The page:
The mammogram remains the most important screening test in the detection of breast cancer and it likely saves thousands of lives every year.
Beginning at the age of 40, all women should have an annual mammogram to check for breast cancer. Depending on a woman’s personal risk, her physician may recommend she begin annual mammograms before the age of 40.
Schedule a Mammogram at Penn Medicine
Penn offers dedicated breast imagers who can perform the following breast imaging services:
- Digital Mammography – The most beneficial screening method available for breast cancer. This mammogram uses 3D technology to offer greater precision, comfort, instant availability, and improved detection of breast cancer. The 3D technology makes it easier for radiologists to see the tumors, allowing for better diagnosis and patient outcomes.
- Breast MRI – Always performed along with a mammogram, but not always on the same day. Breast MRIs are non-invasive and use powerful magnetic fields and radio waves to construct internal images of the breast. The main goal of the breast MRI is to determine the size and extent of the cancer.
- Fast Breast MRI – A shortened version of the traditional breast MRI. The fast version is more often recommended to women with dense breast tissue that do not meet the lifetime breast cancer risk level for a full MRI study. While the fast breast MRI may detect cancers not shown through a mammogram alone, it is still less thorough than the full breast MRI and therefore not recommended for women with high risk breast cancer.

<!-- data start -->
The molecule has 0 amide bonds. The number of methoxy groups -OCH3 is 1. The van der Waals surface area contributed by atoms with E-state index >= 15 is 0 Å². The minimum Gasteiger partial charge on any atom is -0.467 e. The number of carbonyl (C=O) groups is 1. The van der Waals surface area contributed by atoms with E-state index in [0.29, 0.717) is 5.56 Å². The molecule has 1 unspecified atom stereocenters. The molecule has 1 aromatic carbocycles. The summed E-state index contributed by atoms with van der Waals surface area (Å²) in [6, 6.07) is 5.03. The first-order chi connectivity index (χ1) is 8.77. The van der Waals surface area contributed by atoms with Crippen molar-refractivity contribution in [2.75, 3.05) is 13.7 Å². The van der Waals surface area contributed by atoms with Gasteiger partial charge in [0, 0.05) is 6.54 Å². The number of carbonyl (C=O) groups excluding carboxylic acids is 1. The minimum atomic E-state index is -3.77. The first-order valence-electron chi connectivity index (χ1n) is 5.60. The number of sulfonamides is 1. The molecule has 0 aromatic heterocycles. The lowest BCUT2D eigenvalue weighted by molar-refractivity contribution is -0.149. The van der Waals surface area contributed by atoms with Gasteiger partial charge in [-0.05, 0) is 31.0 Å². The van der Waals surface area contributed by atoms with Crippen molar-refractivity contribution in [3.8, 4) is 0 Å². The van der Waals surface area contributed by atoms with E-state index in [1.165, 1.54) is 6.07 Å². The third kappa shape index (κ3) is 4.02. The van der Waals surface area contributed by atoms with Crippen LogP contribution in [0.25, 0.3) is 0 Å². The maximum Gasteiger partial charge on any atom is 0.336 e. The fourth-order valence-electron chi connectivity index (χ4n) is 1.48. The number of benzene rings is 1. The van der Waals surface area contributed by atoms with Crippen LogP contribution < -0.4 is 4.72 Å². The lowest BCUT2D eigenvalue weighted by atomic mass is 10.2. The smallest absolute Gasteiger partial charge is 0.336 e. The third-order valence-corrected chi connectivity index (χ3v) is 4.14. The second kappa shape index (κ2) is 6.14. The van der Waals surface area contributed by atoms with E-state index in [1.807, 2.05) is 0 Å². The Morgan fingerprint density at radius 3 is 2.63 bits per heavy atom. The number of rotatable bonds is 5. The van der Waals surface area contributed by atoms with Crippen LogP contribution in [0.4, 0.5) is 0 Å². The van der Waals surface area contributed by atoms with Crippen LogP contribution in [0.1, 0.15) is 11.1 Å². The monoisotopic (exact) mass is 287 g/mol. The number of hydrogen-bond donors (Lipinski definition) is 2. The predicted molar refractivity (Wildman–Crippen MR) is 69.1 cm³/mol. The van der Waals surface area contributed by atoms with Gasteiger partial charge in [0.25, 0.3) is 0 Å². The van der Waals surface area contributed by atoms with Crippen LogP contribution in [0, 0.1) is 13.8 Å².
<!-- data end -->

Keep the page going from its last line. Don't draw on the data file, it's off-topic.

All mammograms performed at Penn are connected to a comprehensive breast cancer program at the Abramson Cancer Center, an NCI-designated comprehensive cancer center.
Also, most locations offer same-day, walk-in appointments.
Colorectal Cancer is one of the few cancers that can be prevented with screening. While colon cancer is most commonly diagnosed in adults that are 50 or older, there has been an increase in the number of diagnoses for younger adults.
Current screening recommendations in the United States include:
- Men and women over the age of 50 be screened for colorectal cancer
- Those with a personal or family history of colon polyps, cancer at an early age or certain chronic medical conditions be encouraged to be screened starting at an earlier age.
Sadly, in recent years colon and rectal cancer has been on the rise, especially for young adults, most likely due to the fact that colon cancer screening remains underutilized. Consequently, colorectal remains the third most common cancer worldwide and the second leading cause of cancer deaths.
One of the main barriers to colorectal screening is the lack of awareness of the disease. Colorectal cancer tends to not be discussed as openly as other conditions such as breast or lung cancer. Furthermore, the thought of undergoing a colonoscopy is not appealing.. This is compounded by the fact that there is a general misperception about the study.
Colonoscopy can detect early tumors, and more importantly pre-cancerous growths of tissue called polyps. Polyps can be removed at the time of the procedure, thereby preventing cancer from developing. When caught early through procedures including a colonoscopy, up to 90% patients may be cured of their cancer.